Following a post titled “Busy but still missing a purpose” two weeks ago, I’ve been pondering the topic and decided to share some thoughts that might be helpful to others as well. This post isn’t going to wrap up with a tidy conclusion; indeed, there may be future posts that contradict it. The search for purpose and meaning remains a work in progress.
• Perhaps I’ve started backwards, looking for organizations that seek volunteers, when I might have started with my skills and interests. When I couldn’t sustain the motivation to continue with the organizations, it wasn’t because I didn’t care about the causes but because the tasks they had me doing didn’t fit me.
• If I hope to sustain motivation, therefore, I ought first to consider what I have been passionate about at various times. Working as a reporter and editor suited me; I love to acquire information and shape it into a coherent presentation. I’ve done that with family history, too, which I’ve had to take breaks from or it would consume all my time. I researched the Episcopal Church to death when I was deciding whether to join. At various times I couldn’t get enough of Jane Austen, Dorothy L. Sayers, Michael Jordan, and gardening books. Chicago is an ongoing research subject. It’s not hard to spot a pattern here — a desire to learn things — but then I was also obsessed with gardening, which took me out of my head. I like to manage a project with a goal, be it planting a patch of ground or updating the family history.
• These passions aren’t causes, and conflating purpose and cause has confused my thinking. Cause is out there, purpose comes from within. Purpose is something I don’t have to motivate myself for. If my purpose can serve a cause, great, but it’s not a requirement.
• That’s not to say that I shouldn’t care about causes, but perhaps I should stop looking for a single cause to fuel my motivation and to change the world. Small ways of serving the social good add up. I should not discount donations, monthly cooking at my church’s food ministry, this blog, and Positively Good Reads, my website that reviews upbeat literary novels.
• Since Chicago Greeter tours benefit people who can afford to travel, I’ve dismissed as service the more than 900 hours I’ve volunteered. It’s rigid and narrow to think that a volunteer activity has to help a needy population to count as contributing to the social good. The Greeter Program spreads goodwill among people who come to Chicago from all over, and I enjoy it and feel useful doing it. Those are meaningful benefits.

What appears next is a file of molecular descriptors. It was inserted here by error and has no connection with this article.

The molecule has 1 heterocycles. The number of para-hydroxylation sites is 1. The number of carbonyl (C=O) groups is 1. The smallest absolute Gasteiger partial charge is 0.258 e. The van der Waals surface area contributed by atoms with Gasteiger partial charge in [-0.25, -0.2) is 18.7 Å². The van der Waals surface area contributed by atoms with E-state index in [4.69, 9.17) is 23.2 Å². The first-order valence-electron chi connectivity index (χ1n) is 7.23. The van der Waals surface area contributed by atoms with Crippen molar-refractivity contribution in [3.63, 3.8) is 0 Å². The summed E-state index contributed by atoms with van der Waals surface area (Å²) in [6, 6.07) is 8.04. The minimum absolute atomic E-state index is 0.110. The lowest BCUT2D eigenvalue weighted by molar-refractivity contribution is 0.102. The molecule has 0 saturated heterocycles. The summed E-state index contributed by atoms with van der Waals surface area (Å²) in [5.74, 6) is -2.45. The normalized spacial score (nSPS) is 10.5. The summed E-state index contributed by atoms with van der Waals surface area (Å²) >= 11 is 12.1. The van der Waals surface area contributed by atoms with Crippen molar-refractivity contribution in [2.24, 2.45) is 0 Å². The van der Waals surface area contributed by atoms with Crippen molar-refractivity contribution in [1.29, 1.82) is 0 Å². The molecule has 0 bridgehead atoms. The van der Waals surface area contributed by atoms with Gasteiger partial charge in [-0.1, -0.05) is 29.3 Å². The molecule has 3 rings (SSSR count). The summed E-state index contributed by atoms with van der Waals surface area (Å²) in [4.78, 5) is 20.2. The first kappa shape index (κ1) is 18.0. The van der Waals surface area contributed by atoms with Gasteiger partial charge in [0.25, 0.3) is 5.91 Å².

• Even as I reassure myself, however, there remains a nagging feeling that I should do more to make my little corner of the world a better place.
To be continued now and then.
CONFUSION ABOUT IMPEACHMENT ISSUE
Congressional Democrats are in a muddle about whether to impeach Donald Trump. A few weeks ago I opposed impeachment for political reasons — it might hurt Democrats with voters, and in the unlikely event the Senate were to uphold a House vote to impeach, we’d be left with Mike Pence, who would then have the incumbent’s advantage.
Now I’m not sure as I look at the issue from an ethical or good-citizen point of view. Does opposing impeachment for political reasons make us no better than the Republicans in the House and Senate who prop up a man at least some of them must despise? No better than Evangelicals who look away from Trump’s amoral behavior because he supports their goals?
But if impeachment were to help his reelection, has it done the country a service?
ANTI-TRUMP QUOTATIONS: 66TH IN AN ONGOING SERIES
“The president has completely overblown what he reports to have achieved. . . . [B]y and large the president achieved nothing except to jeopardize the most important trading relationship that the United States of America has.”
— Beto O’Rourke, Democratic presidential candidate, on Trump’s claims that his threatening tariffs achieved concessions from Mexico on stopping immigration from Central America